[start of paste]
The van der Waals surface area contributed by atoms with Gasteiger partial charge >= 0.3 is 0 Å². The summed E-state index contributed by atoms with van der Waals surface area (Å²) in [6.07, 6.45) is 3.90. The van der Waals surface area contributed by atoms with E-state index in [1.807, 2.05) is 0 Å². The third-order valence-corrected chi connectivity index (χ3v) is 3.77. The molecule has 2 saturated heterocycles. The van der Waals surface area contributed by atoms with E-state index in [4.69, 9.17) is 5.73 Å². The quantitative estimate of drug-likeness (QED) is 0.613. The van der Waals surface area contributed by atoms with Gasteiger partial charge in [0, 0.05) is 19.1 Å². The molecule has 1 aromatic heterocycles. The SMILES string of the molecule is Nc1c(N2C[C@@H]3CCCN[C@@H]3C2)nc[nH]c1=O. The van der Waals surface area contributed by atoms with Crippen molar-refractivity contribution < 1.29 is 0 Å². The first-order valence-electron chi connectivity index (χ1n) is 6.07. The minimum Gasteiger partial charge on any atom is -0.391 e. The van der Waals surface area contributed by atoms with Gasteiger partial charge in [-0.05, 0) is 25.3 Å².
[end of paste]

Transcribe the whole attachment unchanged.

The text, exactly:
The van der Waals surface area contributed by atoms with Gasteiger partial charge >= 0.3 is 0 Å². The summed E-state index contributed by atoms with van der Waals surface area (Å²) in [6.07, 6.45) is 3.90. The van der Waals surface area contributed by atoms with E-state index in [1.807, 2.05) is 0 Å². The third-order valence-corrected chi connectivity index (χ3v) is 3.77. The molecule has 2 saturated heterocycles. The van der Waals surface area contributed by atoms with E-state index in [4.69, 9.17) is 5.73 Å². The quantitative estimate of drug-likeness (QED) is 0.613. The van der Waals surface area contributed by atoms with Gasteiger partial charge in [0, 0.05) is 19.1 Å². The molecule has 1 aromatic heterocycles. The SMILES string of the molecule is Nc1c(N2C[C@@H]3CCCN[C@@H]3C2)nc[nH]c1=O. The van der Waals surface area contributed by atoms with Crippen molar-refractivity contribution < 1.29 is 0 Å². The first-order valence-electron chi connectivity index (χ1n) is 6.07. The minimum Gasteiger partial charge on any atom is -0.391 e. The van der Waals surface area contributed by atoms with Gasteiger partial charge in [-0.05, 0) is 25.3 Å².